IT'S a rare part of Australia's military history, but the Australian Cruiser Mark 1 (AC1) 'Sentinel' tank looked nothing short of heroic under the big lights in Cairns.
Sentinel is one of six WWII Australian-built tanks left in existence, and after spending most of its life as a tractor and years in the US rusting in one of the world's largest private tank collections, it has come home to sit on display in the Australian Armour and Artillery Museum.
The homecoming is thanks to publisher Wargaming.net, the group behind the online multiplayer game World of Tanks.
The company is known for reaching deep into military history and rescuing or refurbishing wartime tanks and planes for museums around the world, in part due to a corporate policy of supporting education and partly because of a demand for historical accuracy coming from their player base.
"Wargaming is passionate about history," said Tracy Spaight, Director of Special Projects at Wargaming.
"We work with museums and nonprofits around the world to make sure that the vehicles of World War II are preserved for future generations. We are thus excited to bring the Sentinel tank back to Australia, where she was built, so that Australians can rediscover this piece of their country's WWII heritage."
Wargaming acquired the tank from the private collection of the late Jacques Littlefield, a well-known tank enthusiast and founder of the Military Vehicle Technology Foundation (MVTF) in the USA.
Bringing the tank home
A good deal of luck came into Wargaming's grabbing the tank, in that their Director of Militaria Relations for Wargaming America Nicholas Moran was working as a volunteer at the MVTF when the AC1 showed up.
"This tank showed up in 2006," Moran said.
"I kind of sat there in Littlefield's front lawn for about five years. Now the problem was he was getting a tank in a week and it takes more than a week to fix a tank so he had to pick and choose which ones he was going to pay attention to.
"He died suddenly. The main focus of his work up until then was the panther tank. It was repaired enough for him to drive it, he drove it, and a week later he was dead.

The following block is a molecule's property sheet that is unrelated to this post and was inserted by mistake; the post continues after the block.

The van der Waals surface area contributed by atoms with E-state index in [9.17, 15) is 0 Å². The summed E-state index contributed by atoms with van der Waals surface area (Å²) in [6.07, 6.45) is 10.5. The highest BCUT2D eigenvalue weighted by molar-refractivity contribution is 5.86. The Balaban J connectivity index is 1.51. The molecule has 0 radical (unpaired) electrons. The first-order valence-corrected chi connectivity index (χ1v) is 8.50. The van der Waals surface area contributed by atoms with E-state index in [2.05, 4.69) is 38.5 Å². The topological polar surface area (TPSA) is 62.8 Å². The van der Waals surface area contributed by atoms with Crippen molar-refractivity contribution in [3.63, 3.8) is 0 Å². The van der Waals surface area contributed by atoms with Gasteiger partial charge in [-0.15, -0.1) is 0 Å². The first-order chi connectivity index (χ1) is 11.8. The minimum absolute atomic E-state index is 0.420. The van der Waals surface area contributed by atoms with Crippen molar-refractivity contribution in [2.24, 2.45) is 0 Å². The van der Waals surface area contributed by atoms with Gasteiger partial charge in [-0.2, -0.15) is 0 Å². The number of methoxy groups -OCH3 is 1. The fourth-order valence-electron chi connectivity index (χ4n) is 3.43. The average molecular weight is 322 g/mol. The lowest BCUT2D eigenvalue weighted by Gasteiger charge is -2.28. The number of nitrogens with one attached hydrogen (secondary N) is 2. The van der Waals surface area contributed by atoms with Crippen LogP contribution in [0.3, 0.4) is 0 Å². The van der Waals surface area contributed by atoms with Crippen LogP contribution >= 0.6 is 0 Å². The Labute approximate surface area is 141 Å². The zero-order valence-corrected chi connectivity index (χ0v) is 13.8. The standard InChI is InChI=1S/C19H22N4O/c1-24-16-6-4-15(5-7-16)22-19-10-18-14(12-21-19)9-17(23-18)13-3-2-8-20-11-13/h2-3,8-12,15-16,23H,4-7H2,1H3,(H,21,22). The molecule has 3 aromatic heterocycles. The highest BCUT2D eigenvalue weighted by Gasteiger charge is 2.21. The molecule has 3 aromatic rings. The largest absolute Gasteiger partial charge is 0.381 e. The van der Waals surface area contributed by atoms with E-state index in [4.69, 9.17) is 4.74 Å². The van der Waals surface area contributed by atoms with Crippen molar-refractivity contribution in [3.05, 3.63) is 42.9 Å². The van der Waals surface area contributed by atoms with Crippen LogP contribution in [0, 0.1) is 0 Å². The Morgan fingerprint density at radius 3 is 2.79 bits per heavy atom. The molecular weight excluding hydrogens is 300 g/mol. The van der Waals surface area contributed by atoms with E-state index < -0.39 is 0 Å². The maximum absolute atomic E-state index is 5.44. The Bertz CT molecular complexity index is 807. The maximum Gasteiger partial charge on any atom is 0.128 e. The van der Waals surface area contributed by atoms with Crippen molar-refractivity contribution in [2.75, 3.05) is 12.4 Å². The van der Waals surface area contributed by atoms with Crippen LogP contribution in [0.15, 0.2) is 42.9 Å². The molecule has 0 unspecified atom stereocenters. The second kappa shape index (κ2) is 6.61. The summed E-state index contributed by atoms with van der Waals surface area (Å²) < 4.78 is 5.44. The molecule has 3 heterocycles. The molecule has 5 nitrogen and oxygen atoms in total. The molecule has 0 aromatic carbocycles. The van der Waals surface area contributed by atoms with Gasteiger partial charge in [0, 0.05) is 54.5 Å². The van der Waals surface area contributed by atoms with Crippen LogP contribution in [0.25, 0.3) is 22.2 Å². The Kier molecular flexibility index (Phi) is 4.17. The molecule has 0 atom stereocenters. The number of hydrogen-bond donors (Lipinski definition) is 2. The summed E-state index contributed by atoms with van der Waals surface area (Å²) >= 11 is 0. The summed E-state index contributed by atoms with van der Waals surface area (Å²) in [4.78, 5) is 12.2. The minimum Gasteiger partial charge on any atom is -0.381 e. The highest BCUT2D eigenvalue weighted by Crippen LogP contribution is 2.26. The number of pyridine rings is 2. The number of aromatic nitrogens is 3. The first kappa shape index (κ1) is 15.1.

"So then the question was, what the devil happens to his collection?
"The rule that MVTF had was, wherever this collection goes, it must be on public display. There were offers by certain rich personnel to buy the collection, but they wanted to keep it as their personal collection.
"They finally decided what they were going to do was donate the collection to the Collings Foundation Massachusetts. They've got a great reputation for restoring and operating aircraft.
"The Collings Foundation were willing to put most of the tanks on display. The catch was that they had to build the building and they were on the other side of the continent.
"To raise the funds to do that, they had to sell a portion of the 220 pieces that Littlefield had. So, a large auction was created.
"Now before the auction started, because we had the relationship already, we'd worked with MVTF before, we were told that this was going to happen so we looked at what was on the sale list and we selected Sentinel as the vehicle we wished to purchase.
"We purchased Sentinel. We then had to figure out, how do we get it from here to there. So I started doing research on export laws.
"I now know more about tank export laws from the US than I ever thought I had to need to know.
"Okay, the population of Cairns isn't the largest in the world but what you do have is all the tourists from around the world who are going to see the Great Barrier Reef they might spend a day or two in Cairns and hey, presto, you see Sentinel and you see the heritage of the Australian Armoured Corps."
Taking control of Sentinel
Sentinel is available as a premium (paid-for) tank in Wargaming's free-to-play MMO World of Tanks.
Player reaction to the tank has been split between those keen to grab a piece of Australia's history and have a play with it and those who call Sentinel's performance broken.
Speaking on the latter group, Moran said "I generally agree with them to an extent."
"If it is in a tier 4 game as a tier 4 tank, it is actually very good. It rewards aggressive play, it's mobile, it's flexible. The problem occurs when you start going up to tier 6 and you start meeting tanks that are substantially better than yours and because it's a good general-purpose tank it doesn't have anything that it's absolutely excellent at.
"It's not a brawler, it's not a sniper, so there's nothing that you can fall back on, rely upon, at the higher tears.
"On the other hand, it actually fits in with the character of the real tank as well. By the time the real one was built in 1942, the Germans were out with tigers, which are so good they're tier 7 and the tier 4 tank will never meet it in the game, so it would have the same problem.
"If it met, say, a Japanese tank of the same era, it would actually do very well. If it met what everyone else in the world was building, the crew would be very hard pressed. So to that extent, it fits in with the character.
"Of course, people don't play the game for character. They play it for enjoyment. At which point you would probably want to be a collector, you "I really want my sentinel" in order to play it. It's still viable, I've played it at tier 6, you just want to be careful.
When asked if there any plans to tweak the tank, its cost or to shift its tier, he said "we're always reevaluating how the tank is performing, and if the doomsayers are correct that this tank is not worth it what's going to happen is it's going to be modified in the game to bring it up to an appropriate level. "
"Generally speaking, we are very reluctant to make a premium tank worse because people have paid money for it and they have the expectation that it's going to be a certain level, but we usually do not have a problem with making a premium tank better if it's necessary to do so."
The author was a guest of Wargaming.net during the event in Cairns.